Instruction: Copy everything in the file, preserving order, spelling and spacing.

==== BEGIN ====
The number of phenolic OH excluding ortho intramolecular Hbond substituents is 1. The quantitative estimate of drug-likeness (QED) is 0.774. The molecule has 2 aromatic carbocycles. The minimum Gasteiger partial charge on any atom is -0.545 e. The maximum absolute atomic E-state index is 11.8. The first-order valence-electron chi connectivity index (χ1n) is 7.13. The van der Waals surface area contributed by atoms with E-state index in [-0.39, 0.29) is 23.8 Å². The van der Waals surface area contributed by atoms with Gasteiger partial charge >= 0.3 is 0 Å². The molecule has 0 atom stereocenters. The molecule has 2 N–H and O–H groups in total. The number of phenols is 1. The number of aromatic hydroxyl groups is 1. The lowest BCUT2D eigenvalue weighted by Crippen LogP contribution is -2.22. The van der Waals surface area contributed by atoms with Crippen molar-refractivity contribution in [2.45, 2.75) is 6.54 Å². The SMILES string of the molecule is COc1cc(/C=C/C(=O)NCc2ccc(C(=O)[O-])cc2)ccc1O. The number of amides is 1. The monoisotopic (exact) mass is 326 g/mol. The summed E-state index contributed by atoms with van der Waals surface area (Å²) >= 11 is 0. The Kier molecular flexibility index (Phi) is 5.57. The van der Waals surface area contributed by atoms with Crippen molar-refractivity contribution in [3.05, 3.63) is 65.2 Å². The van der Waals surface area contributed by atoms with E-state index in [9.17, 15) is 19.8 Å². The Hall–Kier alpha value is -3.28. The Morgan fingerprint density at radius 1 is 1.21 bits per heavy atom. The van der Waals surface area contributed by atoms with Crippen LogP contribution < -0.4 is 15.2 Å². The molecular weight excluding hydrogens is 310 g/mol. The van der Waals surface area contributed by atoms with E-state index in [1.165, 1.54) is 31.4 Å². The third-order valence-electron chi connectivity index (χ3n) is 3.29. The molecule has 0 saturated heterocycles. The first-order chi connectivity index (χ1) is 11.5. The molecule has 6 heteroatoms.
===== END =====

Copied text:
The number of phenolic OH excluding ortho intramolecular Hbond substituents is 1. The quantitative estimate of drug-likeness (QED) is 0.774. The molecule has 2 aromatic carbocycles. The minimum Gasteiger partial charge on any atom is -0.545 e. The maximum absolute atomic E-state index is 11.8. The first-order valence-electron chi connectivity index (χ1n) is 7.13. The van der Waals surface area contributed by atoms with E-state index in [-0.39, 0.29) is 23.8 Å². The van der Waals surface area contributed by atoms with Gasteiger partial charge >= 0.3 is 0 Å². The molecule has 0 atom stereocenters. The molecule has 2 N–H and O–H groups in total. The number of phenols is 1. The number of aromatic hydroxyl groups is 1. The lowest BCUT2D eigenvalue weighted by Crippen LogP contribution is -2.22. The van der Waals surface area contributed by atoms with Crippen molar-refractivity contribution in [2.45, 2.75) is 6.54 Å². The SMILES string of the molecule is COc1cc(/C=C/C(=O)NCc2ccc(C(=O)[O-])cc2)ccc1O. The number of amides is 1. The monoisotopic (exact) mass is 326 g/mol. The summed E-state index contributed by atoms with van der Waals surface area (Å²) >= 11 is 0. The Kier molecular flexibility index (Phi) is 5.57. The van der Waals surface area contributed by atoms with Crippen molar-refractivity contribution in [3.05, 3.63) is 65.2 Å². The van der Waals surface area contributed by atoms with E-state index in [9.17, 15) is 19.8 Å². The Hall–Kier alpha value is -3.28. The Morgan fingerprint density at radius 1 is 1.21 bits per heavy atom. The van der Waals surface area contributed by atoms with Crippen LogP contribution < -0.4 is 15.2 Å². The molecular weight excluding hydrogens is 310 g/mol. The van der Waals surface area contributed by atoms with E-state index in [1.165, 1.54) is 31.4 Å². The third-order valence-electron chi connectivity index (χ3n) is 3.29. The molecule has 0 saturated heterocycles. The first-order chi connectivity index (χ1) is 11.5. The molecule has 6 heteroatoms.